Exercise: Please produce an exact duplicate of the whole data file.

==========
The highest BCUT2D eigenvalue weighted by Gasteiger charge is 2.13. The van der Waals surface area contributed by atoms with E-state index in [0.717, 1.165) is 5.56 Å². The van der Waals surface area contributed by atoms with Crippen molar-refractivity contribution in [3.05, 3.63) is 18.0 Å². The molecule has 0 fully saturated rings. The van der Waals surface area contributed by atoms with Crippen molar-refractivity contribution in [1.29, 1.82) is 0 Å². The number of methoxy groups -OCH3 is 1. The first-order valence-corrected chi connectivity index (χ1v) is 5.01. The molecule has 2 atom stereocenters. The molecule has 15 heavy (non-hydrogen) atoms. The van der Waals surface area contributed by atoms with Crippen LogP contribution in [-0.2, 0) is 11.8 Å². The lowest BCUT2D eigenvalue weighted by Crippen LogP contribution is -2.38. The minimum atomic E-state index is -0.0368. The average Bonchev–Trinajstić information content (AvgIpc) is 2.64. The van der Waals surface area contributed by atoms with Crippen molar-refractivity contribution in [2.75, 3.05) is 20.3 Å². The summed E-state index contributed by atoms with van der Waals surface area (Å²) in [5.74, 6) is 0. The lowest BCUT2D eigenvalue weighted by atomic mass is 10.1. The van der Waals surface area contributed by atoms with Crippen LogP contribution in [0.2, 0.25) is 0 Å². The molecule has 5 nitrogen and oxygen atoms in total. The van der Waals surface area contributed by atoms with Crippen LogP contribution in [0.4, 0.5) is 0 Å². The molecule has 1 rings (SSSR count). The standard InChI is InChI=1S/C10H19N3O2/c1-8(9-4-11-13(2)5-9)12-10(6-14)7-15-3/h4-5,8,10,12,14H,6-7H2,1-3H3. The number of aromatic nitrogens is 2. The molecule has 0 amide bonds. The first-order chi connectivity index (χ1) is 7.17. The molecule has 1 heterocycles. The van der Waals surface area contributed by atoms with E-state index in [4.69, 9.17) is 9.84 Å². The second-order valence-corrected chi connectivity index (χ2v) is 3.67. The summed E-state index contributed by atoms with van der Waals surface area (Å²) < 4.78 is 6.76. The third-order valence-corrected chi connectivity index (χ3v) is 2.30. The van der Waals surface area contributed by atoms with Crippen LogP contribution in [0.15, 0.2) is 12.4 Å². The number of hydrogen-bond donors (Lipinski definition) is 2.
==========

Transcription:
The highest BCUT2D eigenvalue weighted by Gasteiger charge is 2.13. The van der Waals surface area contributed by atoms with E-state index in [0.717, 1.165) is 5.56 Å². The van der Waals surface area contributed by atoms with Crippen molar-refractivity contribution in [3.05, 3.63) is 18.0 Å². The molecule has 0 fully saturated rings. The van der Waals surface area contributed by atoms with Crippen molar-refractivity contribution in [1.29, 1.82) is 0 Å². The number of methoxy groups -OCH3 is 1. The first-order valence-corrected chi connectivity index (χ1v) is 5.01. The molecule has 2 atom stereocenters. The molecule has 15 heavy (non-hydrogen) atoms. The van der Waals surface area contributed by atoms with Crippen LogP contribution in [-0.2, 0) is 11.8 Å². The lowest BCUT2D eigenvalue weighted by Crippen LogP contribution is -2.38. The minimum atomic E-state index is -0.0368. The average Bonchev–Trinajstić information content (AvgIpc) is 2.64. The van der Waals surface area contributed by atoms with Crippen molar-refractivity contribution in [2.75, 3.05) is 20.3 Å². The summed E-state index contributed by atoms with van der Waals surface area (Å²) in [5.74, 6) is 0. The lowest BCUT2D eigenvalue weighted by atomic mass is 10.1. The van der Waals surface area contributed by atoms with Crippen LogP contribution in [0.2, 0.25) is 0 Å². The molecule has 5 nitrogen and oxygen atoms in total. The van der Waals surface area contributed by atoms with Crippen LogP contribution in [0.4, 0.5) is 0 Å². The molecule has 1 rings (SSSR count). The standard InChI is InChI=1S/C10H19N3O2/c1-8(9-4-11-13(2)5-9)12-10(6-14)7-15-3/h4-5,8,10,12,14H,6-7H2,1-3H3. The number of aromatic nitrogens is 2. The molecule has 0 amide bonds. The first-order chi connectivity index (χ1) is 7.17. The molecule has 1 heterocycles. The van der Waals surface area contributed by atoms with E-state index in [4.69, 9.17) is 9.84 Å². The second-order valence-corrected chi connectivity index (χ2v) is 3.67. The summed E-state index contributed by atoms with van der Waals surface area (Å²) < 4.78 is 6.76. The third-order valence-corrected chi connectivity index (χ3v) is 2.30. The van der Waals surface area contributed by atoms with Crippen LogP contribution in [0.15, 0.2) is 12.4 Å². The number of hydrogen-bond donors (Lipinski definition) is 2.